It’s been a difficult week since the opening of my exhibition in Launceston. Sales to this point in time have been very disappointing. Comments from all who have seen my work have been extremely positive and I believe that the work on display is well executed and beautifully presented. Where are the buyers?
I can identify to a certain extent with artists who depend on their art for a living. What happens when sales are poor? How do they handle this type of situation? How do they deal with it?
I’m fortunate in that I don’t depend on my art for an income. Sales and prizes keep me going to the extent that my art pays for itself. That doesn’t stop me from being depressed when I go to such an extraordinary extent as has been the case in preparing for this exhibition, only to find that hardly anyone is interested in buying my work. How do you deal with that?
Once I had ‘let go’ of the anger and disappointment I felt (about 2 days), I got straight back into more artwork. By Thursday I had completed 2 abstracts that I consider ‘keepers’. Today’ I have embarked on totally new work for a fresh approach.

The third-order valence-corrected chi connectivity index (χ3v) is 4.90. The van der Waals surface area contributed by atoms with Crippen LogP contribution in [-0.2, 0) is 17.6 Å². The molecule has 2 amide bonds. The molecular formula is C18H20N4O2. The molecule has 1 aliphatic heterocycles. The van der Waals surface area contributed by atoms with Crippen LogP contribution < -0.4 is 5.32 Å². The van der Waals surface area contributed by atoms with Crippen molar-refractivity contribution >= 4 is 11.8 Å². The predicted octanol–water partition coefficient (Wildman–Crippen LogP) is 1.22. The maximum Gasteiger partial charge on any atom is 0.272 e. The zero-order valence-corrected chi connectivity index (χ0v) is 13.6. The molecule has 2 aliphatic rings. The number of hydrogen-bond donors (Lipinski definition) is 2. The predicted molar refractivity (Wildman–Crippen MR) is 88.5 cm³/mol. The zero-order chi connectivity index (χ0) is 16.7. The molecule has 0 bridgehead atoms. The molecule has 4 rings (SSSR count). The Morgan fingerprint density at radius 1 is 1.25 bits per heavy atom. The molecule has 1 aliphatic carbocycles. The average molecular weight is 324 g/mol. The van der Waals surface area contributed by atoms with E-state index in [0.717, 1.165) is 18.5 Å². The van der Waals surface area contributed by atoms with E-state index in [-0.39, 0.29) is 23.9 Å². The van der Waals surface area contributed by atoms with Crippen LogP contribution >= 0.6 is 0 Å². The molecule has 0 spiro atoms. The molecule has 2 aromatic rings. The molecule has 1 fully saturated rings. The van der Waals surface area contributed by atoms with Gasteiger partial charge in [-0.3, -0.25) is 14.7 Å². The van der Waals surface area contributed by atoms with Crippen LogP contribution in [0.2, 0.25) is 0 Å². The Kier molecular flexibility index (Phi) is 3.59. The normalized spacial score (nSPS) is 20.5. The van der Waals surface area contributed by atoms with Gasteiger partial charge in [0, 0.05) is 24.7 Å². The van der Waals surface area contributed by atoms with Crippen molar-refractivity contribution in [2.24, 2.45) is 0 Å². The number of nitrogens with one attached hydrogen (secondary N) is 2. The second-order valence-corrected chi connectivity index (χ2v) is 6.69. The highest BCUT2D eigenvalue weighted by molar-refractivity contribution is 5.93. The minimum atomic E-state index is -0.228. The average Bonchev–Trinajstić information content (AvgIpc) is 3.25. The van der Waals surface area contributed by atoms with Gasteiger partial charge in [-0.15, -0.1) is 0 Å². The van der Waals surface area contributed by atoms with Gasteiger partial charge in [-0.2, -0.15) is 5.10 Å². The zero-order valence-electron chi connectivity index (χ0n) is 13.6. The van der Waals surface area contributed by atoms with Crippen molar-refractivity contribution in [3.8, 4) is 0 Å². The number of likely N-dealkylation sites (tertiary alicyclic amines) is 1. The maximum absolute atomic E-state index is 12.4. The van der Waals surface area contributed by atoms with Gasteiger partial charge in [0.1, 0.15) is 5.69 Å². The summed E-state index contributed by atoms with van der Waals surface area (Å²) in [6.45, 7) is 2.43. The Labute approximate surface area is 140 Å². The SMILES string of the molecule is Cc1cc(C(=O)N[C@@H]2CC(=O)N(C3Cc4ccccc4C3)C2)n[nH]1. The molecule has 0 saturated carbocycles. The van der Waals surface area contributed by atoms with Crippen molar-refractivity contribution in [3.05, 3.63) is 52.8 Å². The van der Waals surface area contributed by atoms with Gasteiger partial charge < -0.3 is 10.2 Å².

I have always been interested in ‘light’, especially those images that are to a certain extent imaginative and abstract. Before I commence new work however, I intend to complete 2 paintings of ‘light’ that have been in one of my folders for several years.
Art is great therapy. It keeps you ‘busy’ and entertained. Its process is wonderful for healing especially in times of depression.
Was holding this exhibition a waste of time and energy? No, because of the following reasons.
1. It was a celebration and account of a wonderful 12 month holiday.
2. I derived a great deal of personal satisfaction from the process of creating all 30 paintings.
3. I made a self-imposed deadline.
4. I am pleased with the standard of my work.
5. The exhibition realised a new theme, ‘Bricks’, that has already realised success.
6. I have ‘grown’ due to the whole experience.
Would I do it again? My next one-man show will be at the Brave Art Gallery, Longford, in March next year.
Time to get back to painting!